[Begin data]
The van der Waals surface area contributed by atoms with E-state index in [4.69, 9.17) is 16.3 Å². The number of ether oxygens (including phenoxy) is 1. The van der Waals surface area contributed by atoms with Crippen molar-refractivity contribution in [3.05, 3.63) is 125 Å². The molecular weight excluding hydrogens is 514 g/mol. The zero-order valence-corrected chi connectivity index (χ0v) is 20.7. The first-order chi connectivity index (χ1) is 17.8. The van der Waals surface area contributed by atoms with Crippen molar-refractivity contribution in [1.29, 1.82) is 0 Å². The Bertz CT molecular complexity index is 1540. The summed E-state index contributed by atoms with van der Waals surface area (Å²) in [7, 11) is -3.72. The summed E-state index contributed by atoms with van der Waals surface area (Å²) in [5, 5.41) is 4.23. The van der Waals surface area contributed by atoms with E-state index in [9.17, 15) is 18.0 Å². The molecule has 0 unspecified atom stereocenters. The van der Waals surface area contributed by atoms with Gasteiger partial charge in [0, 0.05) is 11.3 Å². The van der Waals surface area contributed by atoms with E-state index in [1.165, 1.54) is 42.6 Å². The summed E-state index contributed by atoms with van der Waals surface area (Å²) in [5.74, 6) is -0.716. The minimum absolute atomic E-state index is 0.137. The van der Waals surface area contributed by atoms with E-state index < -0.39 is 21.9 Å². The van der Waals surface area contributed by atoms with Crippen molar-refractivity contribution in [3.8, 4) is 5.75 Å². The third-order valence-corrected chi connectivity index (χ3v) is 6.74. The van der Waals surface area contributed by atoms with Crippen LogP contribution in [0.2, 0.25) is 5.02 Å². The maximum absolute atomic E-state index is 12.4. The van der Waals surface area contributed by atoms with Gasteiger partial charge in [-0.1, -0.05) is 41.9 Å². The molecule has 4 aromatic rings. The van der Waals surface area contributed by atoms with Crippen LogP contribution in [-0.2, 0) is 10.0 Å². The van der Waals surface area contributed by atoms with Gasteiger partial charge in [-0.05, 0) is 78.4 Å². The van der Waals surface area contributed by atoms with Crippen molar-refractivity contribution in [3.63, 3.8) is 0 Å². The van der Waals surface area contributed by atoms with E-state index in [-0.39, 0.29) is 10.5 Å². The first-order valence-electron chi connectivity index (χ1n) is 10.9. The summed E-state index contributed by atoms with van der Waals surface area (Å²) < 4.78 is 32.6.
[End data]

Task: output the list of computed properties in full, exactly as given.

The van der Waals surface area contributed by atoms with E-state index in [4.69, 9.17) is 16.3 Å². The number of ether oxygens (including phenoxy) is 1. The van der Waals surface area contributed by atoms with Crippen molar-refractivity contribution in [3.05, 3.63) is 125 Å². The molecular weight excluding hydrogens is 514 g/mol. The zero-order valence-corrected chi connectivity index (χ0v) is 20.7. The first-order chi connectivity index (χ1) is 17.8. The van der Waals surface area contributed by atoms with Crippen molar-refractivity contribution in [1.29, 1.82) is 0 Å². The Bertz CT molecular complexity index is 1540. The summed E-state index contributed by atoms with van der Waals surface area (Å²) in [7, 11) is -3.72. The summed E-state index contributed by atoms with van der Waals surface area (Å²) in [5, 5.41) is 4.23. The van der Waals surface area contributed by atoms with E-state index in [9.17, 15) is 18.0 Å². The molecule has 0 unspecified atom stereocenters. The van der Waals surface area contributed by atoms with Gasteiger partial charge in [0, 0.05) is 11.3 Å². The van der Waals surface area contributed by atoms with E-state index in [1.165, 1.54) is 42.6 Å². The summed E-state index contributed by atoms with van der Waals surface area (Å²) in [5.74, 6) is -0.716. The minimum absolute atomic E-state index is 0.137. The van der Waals surface area contributed by atoms with E-state index < -0.39 is 21.9 Å². The van der Waals surface area contributed by atoms with Crippen molar-refractivity contribution in [3.8, 4) is 5.75 Å². The third-order valence-corrected chi connectivity index (χ3v) is 6.74. The van der Waals surface area contributed by atoms with Crippen LogP contribution in [0.2, 0.25) is 5.02 Å². The maximum absolute atomic E-state index is 12.4. The van der Waals surface area contributed by atoms with Gasteiger partial charge in [-0.1, -0.05) is 41.9 Å². The molecule has 4 aromatic rings. The van der Waals surface area contributed by atoms with Crippen LogP contribution in [-0.2, 0) is 10.0 Å². The van der Waals surface area contributed by atoms with Gasteiger partial charge in [-0.05, 0) is 78.4 Å². The van der Waals surface area contributed by atoms with Crippen molar-refractivity contribution in [3.63, 3.8) is 0 Å². The van der Waals surface area contributed by atoms with E-state index in [-0.39, 0.29) is 10.5 Å². The first-order valence-electron chi connectivity index (χ1n) is 10.9. The summed E-state index contributed by atoms with van der Waals surface area (Å²) < 4.78 is 32.6.